Monde Selection International Wine Contest. This international wine competition, based in Brussels, attracts samples from over 20 different countries to its blind tastings.
Concours International de Lyon. In 2017, some 3,685 samples from 22 countries were tasted. International tasters from all sectors of the wine industry (oenologists, sommeliers, restaurateurs, producers, wine shop owners, as well as knowledgeable consumers) have made this competition an important event. The position of honorary president alternates between a well-known sommelier and a master chef from Lyon. 42 Loire Valley wines won awards this year.
Féminises is unusual as the judges are female wine industry professionals or wine lovers. The ladies seem to appreciate Loire wines, with 104 medals awarded this year. In the major wine consuming countries (France, Germany, the USA and so on) more than 70% of women buy wine for the household so winemakers are taking this competition seriously.
The Sommelier Wine Awards are organised by the UK trade magazine Inbibe, with a judging panel of professional sommeliers. With no less than 266 medals and 100 commended wines, France won nearly as many awards as Italy and Spain put together. 2014 Loire results: Gold: 3; Silver: 10; Bronze: 2; Commended: 7 with Sancerre doing particularly well.
Decanter is a UK specialist wine magazine with some of the most notable wine writers contributing; it is one of the few journals I subscribe to. The Decanter World Wine Awards highlighted 174 Loire wines included a number of our favourites. It describes itself as world’s largest and most influential wine competition.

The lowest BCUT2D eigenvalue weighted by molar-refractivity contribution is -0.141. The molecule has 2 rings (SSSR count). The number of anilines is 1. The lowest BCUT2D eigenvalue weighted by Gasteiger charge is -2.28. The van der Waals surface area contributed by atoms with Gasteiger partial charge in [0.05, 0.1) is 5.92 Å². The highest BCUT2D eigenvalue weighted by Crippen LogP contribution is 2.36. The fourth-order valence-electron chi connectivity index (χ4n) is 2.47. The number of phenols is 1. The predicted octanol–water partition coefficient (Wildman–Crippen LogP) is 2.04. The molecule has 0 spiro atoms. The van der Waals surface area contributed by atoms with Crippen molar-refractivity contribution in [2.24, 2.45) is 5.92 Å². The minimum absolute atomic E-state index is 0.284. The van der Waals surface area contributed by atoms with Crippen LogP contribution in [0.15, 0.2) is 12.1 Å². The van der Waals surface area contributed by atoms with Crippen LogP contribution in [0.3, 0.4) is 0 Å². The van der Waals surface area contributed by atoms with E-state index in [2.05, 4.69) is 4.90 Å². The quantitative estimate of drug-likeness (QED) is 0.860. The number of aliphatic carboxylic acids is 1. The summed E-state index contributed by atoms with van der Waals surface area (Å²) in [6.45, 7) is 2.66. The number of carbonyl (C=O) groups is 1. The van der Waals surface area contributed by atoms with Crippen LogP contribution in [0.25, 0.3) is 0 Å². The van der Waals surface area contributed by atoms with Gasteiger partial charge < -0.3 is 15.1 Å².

Finally, a number of wine guides award medals and commendations each year, some of the most well respected being: Guide Hachette, Gault & Millau, La Revue du vin de France, Bettane+Desseauve and Robert Parker’s The Wine Advocate. A copy of the Hachette Guide (in French only) is always with me on my travels and we use it to seek out the best producers whenever we visit a wine region which is new to us.
Talking to winemakers who have won awards at these events over the years, they will tell you that they are complicated and expensive to enter. As a result, each winemaker will decide which he can contribute to each year and some will not bother at all. I am aware of many fine wine producers who, while widely acknowledged as top producers in their region, never take part in competitions. By sticking to the medal winners you will be missing out on a huge variety of fine wines, but at least you are learning to recognise some of the best in the region. Only by visiting and tasting these wines, award winning or not, will you discover the real treasures of the Loire Valley wine appellations.